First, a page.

Dice I

Dice I (Photo credit: aranarth)

Yesterday I was reading a great post on Dr. Jay Wile’s blog talking about a most interesting “proof” for Evolution. His ideas are great for high schoolers and up (your brain gets a great cardio workout on his blog!), but one idea was so important I decided to jumpstart my post with it:

Well, according to the evolutionist, the probability is absurdly low: about 1 in 1ร—1039. But wait a minute. The chance that one of the simplest proteins of life, ribonuclease, formed by random chemical reactions is 1 in 10152. The formation of chemicals like ribonuclease must have been incredibly common at some point in earthโ€™s history in order for life to appear as a result of chance.

Do you know what those little numbers next to the 10s are? They show powers of ten. Here’s how it works:

When someone needs to talk about a really big number, it gets hard to write after reaching 12 zeros (1 trillion). For example, what if we wanted to write the number of human cells in the world right now. There are 7+ billion people with roughly 40 billion cells each. Add those two numbers together and you get an answer like this:


What would you even call this number?! There is a name for something with this many zeros, but everyday people don’t usually know it. Scientists have to work with numbers this size all the time. So, what do they do?

They use powers of ten.

Turns out, those tiny numbers to the right tell you how many zeros to put in if the whole number was written out. So, our human cell count would look like this:


(twenty-eight times ten to the eighteenth)

Is that easier to read? Here’s where things get really mixed up. It’s hard for most brains to remember just how big a number like this really is. Let’s look at the size of Dr. Wile’s quoted number, 1ร—1039. Here’s what it would look like in plain digits:


Whew, it was a lot of work just making sure I put in the right number of zeros!

Dice five

Dice five (Photo credit: @Doug88888)

The next thing to know about powers of ten is how to multiply them. Say you’re an American boy and want to know what the odds are for you to be struck by lightning the same day you find out you’ve been drafted to be quarterback by a major league football team.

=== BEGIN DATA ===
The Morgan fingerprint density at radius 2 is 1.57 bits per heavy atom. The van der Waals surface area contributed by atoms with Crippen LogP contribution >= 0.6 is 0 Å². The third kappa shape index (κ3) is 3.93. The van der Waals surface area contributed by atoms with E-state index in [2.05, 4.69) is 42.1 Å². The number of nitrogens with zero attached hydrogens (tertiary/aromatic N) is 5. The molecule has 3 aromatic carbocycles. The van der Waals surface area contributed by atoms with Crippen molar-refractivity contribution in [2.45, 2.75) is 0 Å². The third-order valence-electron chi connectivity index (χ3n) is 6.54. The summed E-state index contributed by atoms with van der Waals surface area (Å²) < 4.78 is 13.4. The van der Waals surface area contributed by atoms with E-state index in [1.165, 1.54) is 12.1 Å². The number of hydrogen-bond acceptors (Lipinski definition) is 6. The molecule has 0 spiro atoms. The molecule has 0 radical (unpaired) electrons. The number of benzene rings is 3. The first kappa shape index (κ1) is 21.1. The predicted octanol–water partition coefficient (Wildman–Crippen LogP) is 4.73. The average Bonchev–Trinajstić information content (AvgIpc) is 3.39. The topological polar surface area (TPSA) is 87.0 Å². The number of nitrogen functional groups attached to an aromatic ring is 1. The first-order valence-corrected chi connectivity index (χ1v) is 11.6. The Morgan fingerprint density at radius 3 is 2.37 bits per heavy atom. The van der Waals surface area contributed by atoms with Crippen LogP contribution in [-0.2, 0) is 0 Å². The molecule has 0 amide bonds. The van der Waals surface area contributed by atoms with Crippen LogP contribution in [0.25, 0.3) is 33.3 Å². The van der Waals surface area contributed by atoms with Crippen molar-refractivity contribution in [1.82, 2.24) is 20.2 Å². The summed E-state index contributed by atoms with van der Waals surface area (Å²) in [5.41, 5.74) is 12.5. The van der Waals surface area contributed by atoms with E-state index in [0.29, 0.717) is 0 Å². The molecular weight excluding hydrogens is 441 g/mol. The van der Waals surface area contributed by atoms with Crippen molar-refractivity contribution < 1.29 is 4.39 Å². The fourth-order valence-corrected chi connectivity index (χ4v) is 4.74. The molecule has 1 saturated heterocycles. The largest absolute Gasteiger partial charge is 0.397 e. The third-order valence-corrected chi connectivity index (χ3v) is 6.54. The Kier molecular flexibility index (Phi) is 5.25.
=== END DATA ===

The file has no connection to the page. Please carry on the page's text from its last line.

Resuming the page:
The odds of you being struck by lightning in a year are roughly 1 in 280,000, so the odds on the day of the draft are 365 times smaller = 1 in 1.022×108. The odds of being drafted to the NFL in your lifetime is 1 in 100,000, so, let’s say the odds of it happening on our “special” day are 1 in 8.03×109 (assuming you could be drafted from ages 18 and 40). So, what’s the odds of both things happening on the same day?

1 in 820,666,000,000,000,000

Or, 8.2066×1017

Think you need to worry? You can also see the power of ten number didn’t get way bigger like multiplying usually does. In fact, it works exactly like adding. So if you have 1×106 times 1×1022 your answer is 1×1028, which doesn’t look that much bigger.

Now you have an idea why Evolutionists are pretty sure something that has odds of happening 1 in 1039 times isn’t likely to happen.

What they don’t want you to know is the odds of what they believe did happen are.

The chances of a cell just showing up out of nonliving material without a creator is:

worse than 1×1057800

Do you need to know more?

Is any thing too hard for the LORD? At the time appointed I will return to you, according to the time of life, and Sarah shall have a son. Genesis 18:14ย 

PS, we figure there are only about 7.5 x 1018 grains of sand on earth.

Cheri Fields

I'm a homeschooling blogger and book writer. The gift God has given me for His kingdom is to understand complex stuff (mostly) and share it with others using everyday words. It is a joy to share God's wonders with all kinds of people and especially the next generation!


Jacob Howard · at

Hi Mrs. Fields,
Excellent post! This topic is one of my favorite in refuting evolution. I have two articles on it on my website that put such numbers into a true perspective. I believe they were some of the most mind-blowing numbers I have worked with.
Great article!
In Christ Jesus alone,
Jacob Howard
P.S. Have you seen my comment on your Creation Blogroll page?

    Cheri-CreationScience4Kids · at

    I’ve seen your comment from last Dec. I figured it would get you as much attention as is, but if you want me to type the “they speak” in the main body I can do that in a jiffy. ๐Ÿ™‚
    I’ll have to check out your posts when I’ve got a minute. Odds are indeed far stronger an argument for God’s intervention than for mindless chance!

      Jacob Howard · at

      I just thought I’d make sure you saw it. You can decide what to do.

        Cheri-CreationScience4Kids · at

        All fixed. ๐Ÿ˜€ The only thing I feel badly about is how many other blogs there are (of course, that is a wonderful thing). At least yours is near the top!

One Christian Dad · at

Wow that is some cool math. It is pretty amazing when you consider those numbers…it actually takes more faith to believe in evolution…at least to me lol. Thanks for this post

    Cheri-CreationScience4Kids · at

    Usually, when we think of odds, we think of winning the lottery and we see those people on the news all the time. These numbers are pretty mind-blowing. I’m glad you enjoyed the post. ๐Ÿ™‚

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